Gannon University’s College of Engineering and Business will be launching two new programs, cyber engineering and cybersecurity, next fall.
The 100,000-square-foot Knight Tower will also be transformed into an Institute for Health and Cyber Knowledge (I-HACK) Center.
Beginning in the fall of 2019, students in the cyber program will have the ability to earn a bachelor’s degree in either field, and a minor in cybersecurity will be available for students majoring in criminal justice.
Cybersecurity is software oriented whereas cyber engineering will be hardware oriented.
According to a report by Cybersecurity Ventures, it is estimated that by 2021 cybercrime damage will exceed $6 trillion in expenses annually.
The report also predicts that roughly 3.5 million vacant positions globally are to be expected by the same year.
Students enrolled in the cyber programs will be able to gain knowledge and expertise in various areas such as IT security, ethical hacking, data security, mobile security and implementation, information assurance, cyber information security, server and cloud security as well as many others.
Students who graduate with a degree in cybersecurity or cyber engineering will be able to apply their knowledge and skills in fields such as health care, security services, hardware and software design, security communication and secure data storage.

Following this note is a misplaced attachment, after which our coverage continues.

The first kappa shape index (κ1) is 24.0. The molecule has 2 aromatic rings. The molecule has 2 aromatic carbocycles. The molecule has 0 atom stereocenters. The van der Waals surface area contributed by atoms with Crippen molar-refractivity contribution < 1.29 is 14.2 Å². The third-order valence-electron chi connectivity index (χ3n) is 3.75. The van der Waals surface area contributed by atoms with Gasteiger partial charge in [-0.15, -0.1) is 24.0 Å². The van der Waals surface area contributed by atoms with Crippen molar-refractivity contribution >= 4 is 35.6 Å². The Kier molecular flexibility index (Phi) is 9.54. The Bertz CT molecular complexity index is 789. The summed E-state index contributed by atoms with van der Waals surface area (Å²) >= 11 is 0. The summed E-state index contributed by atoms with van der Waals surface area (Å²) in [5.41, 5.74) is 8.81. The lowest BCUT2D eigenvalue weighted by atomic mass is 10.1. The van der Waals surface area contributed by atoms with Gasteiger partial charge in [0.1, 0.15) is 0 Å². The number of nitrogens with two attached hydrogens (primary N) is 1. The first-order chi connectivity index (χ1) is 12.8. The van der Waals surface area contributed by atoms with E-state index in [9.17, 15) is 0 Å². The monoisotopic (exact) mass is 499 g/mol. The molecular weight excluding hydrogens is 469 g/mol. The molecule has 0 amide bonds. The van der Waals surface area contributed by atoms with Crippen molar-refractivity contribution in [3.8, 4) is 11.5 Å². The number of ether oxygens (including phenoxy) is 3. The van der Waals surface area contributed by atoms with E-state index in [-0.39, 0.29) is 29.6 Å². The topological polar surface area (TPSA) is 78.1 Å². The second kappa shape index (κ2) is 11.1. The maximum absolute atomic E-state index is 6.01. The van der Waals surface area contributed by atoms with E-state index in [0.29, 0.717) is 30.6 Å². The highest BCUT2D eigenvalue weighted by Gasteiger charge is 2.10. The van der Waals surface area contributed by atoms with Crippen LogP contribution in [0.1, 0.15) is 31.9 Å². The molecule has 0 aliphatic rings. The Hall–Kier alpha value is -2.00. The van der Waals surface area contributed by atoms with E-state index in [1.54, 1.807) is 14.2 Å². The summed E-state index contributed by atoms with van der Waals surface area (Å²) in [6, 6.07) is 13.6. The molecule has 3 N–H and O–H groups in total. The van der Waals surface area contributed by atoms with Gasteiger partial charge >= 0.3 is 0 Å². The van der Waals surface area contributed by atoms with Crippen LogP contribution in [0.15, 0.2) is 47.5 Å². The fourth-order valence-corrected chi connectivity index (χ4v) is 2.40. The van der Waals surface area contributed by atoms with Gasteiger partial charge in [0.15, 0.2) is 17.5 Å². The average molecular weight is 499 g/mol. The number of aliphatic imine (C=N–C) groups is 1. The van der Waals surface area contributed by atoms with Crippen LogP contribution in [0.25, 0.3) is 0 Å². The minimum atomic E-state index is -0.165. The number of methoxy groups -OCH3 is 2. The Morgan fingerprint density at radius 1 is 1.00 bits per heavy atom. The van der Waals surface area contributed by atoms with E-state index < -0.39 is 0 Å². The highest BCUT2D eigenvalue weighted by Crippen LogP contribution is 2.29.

While regional cyber security programs do exist, Gannon will be the first to meet the Accreditation Board for Engineering and Technology, Inc. (ABET) accreditation standards and offer cyber engineering as well.
ABET is a nonprofit organization that accredits post-secondary education programs in applied and natural science, computing, engineering and engineering technology.
Fong Mak, Ph.D., professor of electrical and computer engineering, will be the interim program director for the new cyber programs.
According to Mak, there are two ABET accreditation criteria that these programs will be designed to meet: Computing Accreditation Commission (CAC) and Engineering Accreditation Commission (EAC).
The CAC criteria focus on the security of humans, programs, software, systems, connection and more.
The EAC criteria mandate application of protective technologies, security principles and analyzing and evaluating components of operation.
Mak said that he will be the interim program director because the program needs someone who is familiar with the ABET’s accreditation requirements as well as knowledge of the hardware and software components.
As chairperson of the electrical and computer engineering department for 14 years, Mak has designed, implemented and executed the ABET’s accreditation process for the department.
He has also been a consultant for other institutions to guide them through their ABET’s accreditation process, which is why the two new programs will meet these guidelines from the very beginning.
Mak also has background knowledge in cyber engineering and cybersecurity.